Of all the crimes against property committed each day in Western Australia, few shake the victim’s confidence as much as having their home robbed.

WA home burglary rates haven’t changed much in recent years, with an average of one in 22 homes actually burgled and one in 28 experiencing an attempted burglary.

But studies repeatedly find that once their house has been broken into, residents can feel shocked, angry, worried and fearful of being robbed again.

So what can you do to prevent your home becoming one of the 75 burgled on an average day in WA?

Well, a fascinating study conducted by researchers Natalie Gately, Jennifer Fleming, Nathalie McGinty and Anthony Scott might provide some answers as they asked burglars themselves what they were looking for when selecting a target.

The researchers worked with detainees taking part in the Drug Use Monitoring in Australia project and asked whether they had committed a burglary in the previous 12 months, even if that wasn’t the crime for which they had been arrested.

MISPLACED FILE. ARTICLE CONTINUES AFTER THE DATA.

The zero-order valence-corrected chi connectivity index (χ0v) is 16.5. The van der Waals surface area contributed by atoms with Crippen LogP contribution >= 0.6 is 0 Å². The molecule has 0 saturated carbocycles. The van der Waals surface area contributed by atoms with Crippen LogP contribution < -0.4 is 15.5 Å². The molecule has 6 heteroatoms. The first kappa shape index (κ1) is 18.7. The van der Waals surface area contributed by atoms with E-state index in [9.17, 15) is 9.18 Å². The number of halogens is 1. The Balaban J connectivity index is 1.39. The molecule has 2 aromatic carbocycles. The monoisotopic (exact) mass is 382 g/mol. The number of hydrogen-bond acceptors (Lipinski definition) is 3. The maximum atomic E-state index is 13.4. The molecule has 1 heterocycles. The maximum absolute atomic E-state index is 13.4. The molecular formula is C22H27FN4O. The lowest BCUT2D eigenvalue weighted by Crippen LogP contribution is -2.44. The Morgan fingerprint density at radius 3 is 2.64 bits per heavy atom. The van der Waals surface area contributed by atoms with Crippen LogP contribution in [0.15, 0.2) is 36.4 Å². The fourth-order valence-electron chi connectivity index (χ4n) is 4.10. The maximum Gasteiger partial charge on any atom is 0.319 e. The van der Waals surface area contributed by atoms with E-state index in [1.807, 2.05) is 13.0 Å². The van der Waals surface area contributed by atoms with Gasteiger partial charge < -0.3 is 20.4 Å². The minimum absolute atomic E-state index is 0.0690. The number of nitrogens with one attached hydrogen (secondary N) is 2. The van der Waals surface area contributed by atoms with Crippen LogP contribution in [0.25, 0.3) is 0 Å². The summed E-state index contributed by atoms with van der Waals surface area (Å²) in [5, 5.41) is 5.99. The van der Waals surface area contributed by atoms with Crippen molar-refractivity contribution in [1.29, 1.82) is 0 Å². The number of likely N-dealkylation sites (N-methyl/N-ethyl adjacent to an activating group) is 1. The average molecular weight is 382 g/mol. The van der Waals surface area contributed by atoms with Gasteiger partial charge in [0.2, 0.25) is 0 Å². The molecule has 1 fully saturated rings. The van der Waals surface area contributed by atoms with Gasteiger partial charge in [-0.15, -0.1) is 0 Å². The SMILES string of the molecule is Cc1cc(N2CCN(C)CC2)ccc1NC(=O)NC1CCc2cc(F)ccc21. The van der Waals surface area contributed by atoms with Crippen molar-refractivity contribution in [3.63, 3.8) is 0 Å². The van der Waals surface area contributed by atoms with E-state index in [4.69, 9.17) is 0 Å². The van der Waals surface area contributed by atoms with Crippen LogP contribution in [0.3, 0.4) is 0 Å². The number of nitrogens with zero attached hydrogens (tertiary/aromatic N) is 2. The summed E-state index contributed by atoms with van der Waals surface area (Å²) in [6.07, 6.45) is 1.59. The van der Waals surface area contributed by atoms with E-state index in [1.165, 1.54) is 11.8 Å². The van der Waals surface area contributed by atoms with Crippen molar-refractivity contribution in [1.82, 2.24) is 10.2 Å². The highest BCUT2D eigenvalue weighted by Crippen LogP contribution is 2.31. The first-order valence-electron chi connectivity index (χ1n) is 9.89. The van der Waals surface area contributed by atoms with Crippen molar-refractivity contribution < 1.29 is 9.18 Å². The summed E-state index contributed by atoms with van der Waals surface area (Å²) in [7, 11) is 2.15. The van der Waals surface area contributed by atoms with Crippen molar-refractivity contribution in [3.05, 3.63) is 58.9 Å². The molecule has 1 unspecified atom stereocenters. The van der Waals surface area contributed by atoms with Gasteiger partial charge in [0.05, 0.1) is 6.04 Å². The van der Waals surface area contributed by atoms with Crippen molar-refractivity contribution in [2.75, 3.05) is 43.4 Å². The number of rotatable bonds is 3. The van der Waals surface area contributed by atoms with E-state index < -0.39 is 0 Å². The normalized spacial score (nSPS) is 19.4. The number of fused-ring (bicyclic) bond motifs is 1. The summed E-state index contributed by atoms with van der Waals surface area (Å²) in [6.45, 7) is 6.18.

They then quizzed the 69 detainees to determine what made a property a target, what might deter the burglar and the tricks that homeowners hoped would work, but didn’t.

The top reason given by burglars for targeting a house is lack of security – if they think it will be accessible they will take advantage. And since a remarkable two out of every three reported entering the property through an open door or window, lack of security is extremely common.

Three out of every four burglars said it took them 5 minutes or less to enter a property, and once inside, 69% are out again within 15 minutes.

So what might deter a potential burglar?

A working alarm was found to be an effective deterrent for nearly half the burglars (49%), with sensor lights deterring 23%, lights on inside putting off 19% and grills on doors and windows deterring 19%.

But the most effective strategy, in this study at least, seems to be a dog. Even if the dog is small but loud rather than big and threatening, 61% said they would not touch a house with a dog on the premises.

Remember that if you see suspicious activity or someone who might be eyeing up a neighbour’s property, you can report it to Crime Stoppers anonymously online or by telephoning 1800 333 000.